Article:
Experts See Web Sales Leveling Off After Quick Growth

by Mark Friedman  on Monday, Mar. 3, 2014 12:00 am  

From basically zero 20 years ago, online sales have already taken 6 percent of all U.S. retail sales. By 2017, that share is expected to jump to 10 percent.

But then what?

Some analysts suggest online sales will quickly double or possibly triple as a share of the retail marketplace — and then stall, maturing into an important component of the shopping experience but still leaving plenty of demand for brick-and-mortar stores that play their cards right.

“Are we going to level off at 10 to 15 percent of total sales?” asked Paula Rosenblum, a managing partner of RSR Research LLC, which provides research for the retail industry. “Or are we going to see it continue to go up and up? I think the next two years will tell us that.”

“Online shopping is certainly causing changes in the retail landscape,” said Jay Henderson, IBM’s global strategy director for Smarter Commerce, which sells software to study the trends. “That’s why we’re seeing retailers doing some creative things to try to blend the best of online shopping into the store with mobile promotions and things like that.”

One of the changes coming to retail is downsizing, the polar opposite of the bigger-is-more trend that made big-box stores ubiquitous in the first place.

Online sales were a bright spot for retailers during the 2013 holiday season, Henderson said. Total holiday retail sales reached $601.8 billion, up 3.8 percent from the holiday season in 2012, according to the National Retail Federation. But the upward trend was far stronger in online and e-commerce sales: up 9.3 percent to $95.7 billion.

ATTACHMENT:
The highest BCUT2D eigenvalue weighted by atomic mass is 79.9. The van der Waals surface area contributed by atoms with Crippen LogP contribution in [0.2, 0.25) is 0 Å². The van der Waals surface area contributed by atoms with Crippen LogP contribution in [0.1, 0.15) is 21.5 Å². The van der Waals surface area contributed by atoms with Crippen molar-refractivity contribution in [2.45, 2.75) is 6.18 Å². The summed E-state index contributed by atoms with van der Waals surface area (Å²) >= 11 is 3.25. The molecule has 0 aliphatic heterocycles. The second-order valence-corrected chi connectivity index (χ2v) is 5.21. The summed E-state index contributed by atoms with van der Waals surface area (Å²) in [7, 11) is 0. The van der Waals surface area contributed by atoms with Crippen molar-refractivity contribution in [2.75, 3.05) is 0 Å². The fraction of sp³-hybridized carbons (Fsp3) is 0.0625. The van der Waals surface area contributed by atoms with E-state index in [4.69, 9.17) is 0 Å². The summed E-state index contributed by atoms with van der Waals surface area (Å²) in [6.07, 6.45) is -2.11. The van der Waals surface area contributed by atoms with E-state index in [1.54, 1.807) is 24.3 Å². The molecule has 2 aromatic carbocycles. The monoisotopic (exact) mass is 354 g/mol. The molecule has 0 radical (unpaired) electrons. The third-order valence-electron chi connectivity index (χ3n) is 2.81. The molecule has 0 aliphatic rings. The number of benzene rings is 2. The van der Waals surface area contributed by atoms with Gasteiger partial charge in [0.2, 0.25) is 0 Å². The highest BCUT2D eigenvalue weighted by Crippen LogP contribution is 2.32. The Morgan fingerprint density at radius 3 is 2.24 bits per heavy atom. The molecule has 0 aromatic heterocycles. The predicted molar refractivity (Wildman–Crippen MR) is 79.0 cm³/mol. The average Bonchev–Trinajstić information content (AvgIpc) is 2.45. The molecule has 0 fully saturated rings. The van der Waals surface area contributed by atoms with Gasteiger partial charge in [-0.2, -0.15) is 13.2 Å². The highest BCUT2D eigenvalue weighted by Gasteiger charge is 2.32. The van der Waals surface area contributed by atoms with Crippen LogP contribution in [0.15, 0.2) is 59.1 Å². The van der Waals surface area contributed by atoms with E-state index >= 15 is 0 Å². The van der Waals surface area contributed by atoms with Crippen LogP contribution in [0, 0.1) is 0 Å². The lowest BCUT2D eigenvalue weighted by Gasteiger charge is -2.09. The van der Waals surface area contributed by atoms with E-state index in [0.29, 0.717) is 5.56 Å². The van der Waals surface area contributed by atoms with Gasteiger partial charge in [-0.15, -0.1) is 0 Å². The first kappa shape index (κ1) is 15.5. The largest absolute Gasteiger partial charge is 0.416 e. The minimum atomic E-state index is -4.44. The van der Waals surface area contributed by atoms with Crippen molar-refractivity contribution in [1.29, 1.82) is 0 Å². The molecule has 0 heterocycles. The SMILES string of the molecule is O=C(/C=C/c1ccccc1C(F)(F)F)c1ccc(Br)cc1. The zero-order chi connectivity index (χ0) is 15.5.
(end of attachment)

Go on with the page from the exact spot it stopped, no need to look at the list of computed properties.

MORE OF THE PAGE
Starbucks Coffee Co. President and CEO Howard Schultz took note. He said the foot traffic in his coffee shops in December wasn’t as strong as in the previous year, and he blamed it on people staying home to do online shopping.

“I do believe that there will be a real sea change for many, many retailers,” Schultz said in a conference call discussing earnings. “This is going to be an ongoing issue, and it’s going to happen faster than people think in terms of the way people are shopping.”

The online retail king is Amazon.com, which saw its sales grow to $74.5 billion in 2013, up almost 22 percent from the previous year. In Amazon’s fourth quarter, sales increased 20 percent to $25.6 billion over the same quarter in 2012.

Wal-Mart Stores Inc. of Bentonville, the largest retailer in the world, saw even faster growth of online sales — up 30 percent in fiscal 2013. But the total was still just $10 billion — less than Amazon’s sales grew in a single year and only 2 percent of Wal-Mart’s total sales of $473.1 billion during the year that ended Jan. 31.

And it’s easy to conclude that some of Wal-Mart’s online sales growth came at the expense of its stores. While total sales were up 1.6 percent from the previous year, sales at stores that had been open at least a year — the all-important “same-store sales” measure — were down for four consecutive quarters.

 

 

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